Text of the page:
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Coton Cinema at the Village Hall

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Coton Cinema Autumn 2022 Programme

Wed 28 Sep        The Phantom Of The Open

Wed 26 Oct        Operation Mincemeat

Sun 23 Nov         Elvis

Wed 14 Dec        The Outfit

Wed 28 Sep        The Phantom Of The Open

Here’s a film about a guy who likes six sugars in his tea. It is an amiably daft and sentimental Britfilm, a comedy of the underdog starring Mark Rylance, based on the strange true story of Maurice Flitcroft, a Barrow-in-Furness shipyard worker and amateur golfer who took up the sport in middle-age. Flitcroft practised on the beach and became known for cheekily entering the British Open golf championship in 1976 as a self-declared professional, thus circumventing the handicap requirement for amateurs. He found himself competing with the likes of Seve Ballesteros, but chaotically chalked up the worst score in the tournament’s history, to the spluttering rage of the puce-faced, blazer-wearing gentlemen in charge. They tried to ban him but he kept on gatecrashing competitions with wacky disguises and fake names.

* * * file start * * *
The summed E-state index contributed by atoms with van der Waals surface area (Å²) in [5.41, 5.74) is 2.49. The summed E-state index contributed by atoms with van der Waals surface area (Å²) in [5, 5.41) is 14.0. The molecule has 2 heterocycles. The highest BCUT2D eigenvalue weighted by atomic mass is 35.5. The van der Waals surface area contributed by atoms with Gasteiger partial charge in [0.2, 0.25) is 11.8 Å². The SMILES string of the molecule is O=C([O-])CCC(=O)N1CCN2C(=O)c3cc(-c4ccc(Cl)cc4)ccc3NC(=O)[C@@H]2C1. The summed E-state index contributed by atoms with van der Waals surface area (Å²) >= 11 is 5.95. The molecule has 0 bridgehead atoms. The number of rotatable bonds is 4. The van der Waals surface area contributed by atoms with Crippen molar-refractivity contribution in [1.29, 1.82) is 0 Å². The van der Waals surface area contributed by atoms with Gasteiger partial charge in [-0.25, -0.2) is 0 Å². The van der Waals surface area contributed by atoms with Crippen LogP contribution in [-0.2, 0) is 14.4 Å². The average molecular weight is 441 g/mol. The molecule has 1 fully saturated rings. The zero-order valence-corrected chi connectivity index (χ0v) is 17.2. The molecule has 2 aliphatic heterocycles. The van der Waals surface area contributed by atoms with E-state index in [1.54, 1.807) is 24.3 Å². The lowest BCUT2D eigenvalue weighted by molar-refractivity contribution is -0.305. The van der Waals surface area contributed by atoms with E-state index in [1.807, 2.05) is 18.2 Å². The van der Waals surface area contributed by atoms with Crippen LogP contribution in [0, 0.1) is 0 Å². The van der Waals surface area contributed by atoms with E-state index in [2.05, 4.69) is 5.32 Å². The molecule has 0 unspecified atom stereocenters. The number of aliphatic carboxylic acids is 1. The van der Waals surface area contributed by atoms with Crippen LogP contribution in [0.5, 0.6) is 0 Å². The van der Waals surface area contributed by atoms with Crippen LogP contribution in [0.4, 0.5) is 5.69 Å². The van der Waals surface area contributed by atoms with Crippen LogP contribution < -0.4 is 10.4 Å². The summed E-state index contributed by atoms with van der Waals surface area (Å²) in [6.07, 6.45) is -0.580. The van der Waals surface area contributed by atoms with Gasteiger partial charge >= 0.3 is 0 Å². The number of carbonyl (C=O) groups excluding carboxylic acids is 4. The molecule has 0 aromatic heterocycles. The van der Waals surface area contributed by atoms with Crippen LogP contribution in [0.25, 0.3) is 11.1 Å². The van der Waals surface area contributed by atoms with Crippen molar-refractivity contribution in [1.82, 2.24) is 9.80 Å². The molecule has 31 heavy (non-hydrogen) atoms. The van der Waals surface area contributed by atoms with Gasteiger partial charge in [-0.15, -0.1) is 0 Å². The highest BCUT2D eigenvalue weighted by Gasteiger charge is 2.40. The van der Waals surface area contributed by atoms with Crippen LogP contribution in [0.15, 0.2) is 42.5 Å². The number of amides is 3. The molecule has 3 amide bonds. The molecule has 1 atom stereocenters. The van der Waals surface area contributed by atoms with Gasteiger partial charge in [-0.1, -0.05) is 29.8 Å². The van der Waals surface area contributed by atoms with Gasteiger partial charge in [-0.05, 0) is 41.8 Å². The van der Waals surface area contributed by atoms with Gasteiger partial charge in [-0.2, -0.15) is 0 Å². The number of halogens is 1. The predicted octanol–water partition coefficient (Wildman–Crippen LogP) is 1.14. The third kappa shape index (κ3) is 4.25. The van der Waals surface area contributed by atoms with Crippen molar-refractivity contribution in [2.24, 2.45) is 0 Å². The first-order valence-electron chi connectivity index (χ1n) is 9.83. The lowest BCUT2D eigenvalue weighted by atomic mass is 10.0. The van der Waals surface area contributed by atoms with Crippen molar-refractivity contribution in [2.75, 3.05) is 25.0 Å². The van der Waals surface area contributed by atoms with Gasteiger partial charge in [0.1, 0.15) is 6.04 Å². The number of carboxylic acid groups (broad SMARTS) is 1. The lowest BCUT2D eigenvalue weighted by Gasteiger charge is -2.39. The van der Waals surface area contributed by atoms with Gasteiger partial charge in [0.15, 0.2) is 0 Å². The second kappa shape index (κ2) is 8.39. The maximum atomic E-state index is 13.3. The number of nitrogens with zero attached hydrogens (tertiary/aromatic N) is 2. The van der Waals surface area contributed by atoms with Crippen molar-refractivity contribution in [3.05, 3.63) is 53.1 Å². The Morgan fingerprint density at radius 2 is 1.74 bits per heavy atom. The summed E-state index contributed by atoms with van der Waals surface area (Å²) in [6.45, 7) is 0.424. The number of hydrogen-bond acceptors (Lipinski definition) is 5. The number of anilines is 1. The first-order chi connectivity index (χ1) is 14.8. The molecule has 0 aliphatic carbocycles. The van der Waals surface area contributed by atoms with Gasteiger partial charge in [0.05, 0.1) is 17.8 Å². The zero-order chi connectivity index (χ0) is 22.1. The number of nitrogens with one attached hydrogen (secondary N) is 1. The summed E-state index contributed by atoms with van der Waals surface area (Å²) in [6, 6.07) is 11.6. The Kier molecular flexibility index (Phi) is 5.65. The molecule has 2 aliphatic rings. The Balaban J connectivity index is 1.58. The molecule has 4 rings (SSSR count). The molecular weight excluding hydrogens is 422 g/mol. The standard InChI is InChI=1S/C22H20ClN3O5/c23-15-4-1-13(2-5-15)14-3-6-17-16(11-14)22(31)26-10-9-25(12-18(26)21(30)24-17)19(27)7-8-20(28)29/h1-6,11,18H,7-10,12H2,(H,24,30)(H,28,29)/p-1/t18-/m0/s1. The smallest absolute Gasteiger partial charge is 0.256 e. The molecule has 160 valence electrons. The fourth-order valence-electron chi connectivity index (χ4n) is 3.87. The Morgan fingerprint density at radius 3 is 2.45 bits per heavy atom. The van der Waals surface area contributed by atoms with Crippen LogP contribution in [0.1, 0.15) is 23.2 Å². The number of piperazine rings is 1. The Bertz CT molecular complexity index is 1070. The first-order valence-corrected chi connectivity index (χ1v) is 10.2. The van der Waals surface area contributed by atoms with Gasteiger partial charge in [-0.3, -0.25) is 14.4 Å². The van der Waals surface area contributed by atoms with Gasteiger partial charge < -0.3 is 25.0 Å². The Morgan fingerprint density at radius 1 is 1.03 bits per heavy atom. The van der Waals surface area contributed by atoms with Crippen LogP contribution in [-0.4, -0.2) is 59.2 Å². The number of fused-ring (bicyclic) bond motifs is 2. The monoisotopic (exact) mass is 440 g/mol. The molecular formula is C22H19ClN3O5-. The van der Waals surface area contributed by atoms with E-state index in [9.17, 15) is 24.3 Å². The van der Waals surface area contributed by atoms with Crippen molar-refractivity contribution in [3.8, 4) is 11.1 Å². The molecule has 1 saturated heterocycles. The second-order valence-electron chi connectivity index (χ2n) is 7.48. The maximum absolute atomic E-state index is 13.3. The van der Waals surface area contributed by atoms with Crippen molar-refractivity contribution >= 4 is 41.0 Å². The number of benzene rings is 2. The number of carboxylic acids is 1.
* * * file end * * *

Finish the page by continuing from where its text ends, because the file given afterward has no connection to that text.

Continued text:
Rylance is good casting as Maurice: his delicate sing-song voice and sometimes faintly unfocused gaze fit nicely with our hero’s lovably awkward determination, as well as Flitcroft’s sense as a natural comedian that there is something more than a little absurd in the game of golf. – Peter Bradshaw in The Guardian

Wed 26 Oct        Operation Mincemeat

Operation Mincemeat was the bizarre real-life scheme cooked up by British intelligence in 1943 to fool Nazi Germany into thinking the allies planned to invade Greece and Sardinia, rather than their actual target, Sicily. The corpse of a tramp was dressed up as fictitious “Capt William Martin” and carried elaborate bogus plans for this non-existent invasion; the body was dumped into the sea so that it would wash up in Spain where the British were confident this phoney intelligence would be obediently passed to the Germans.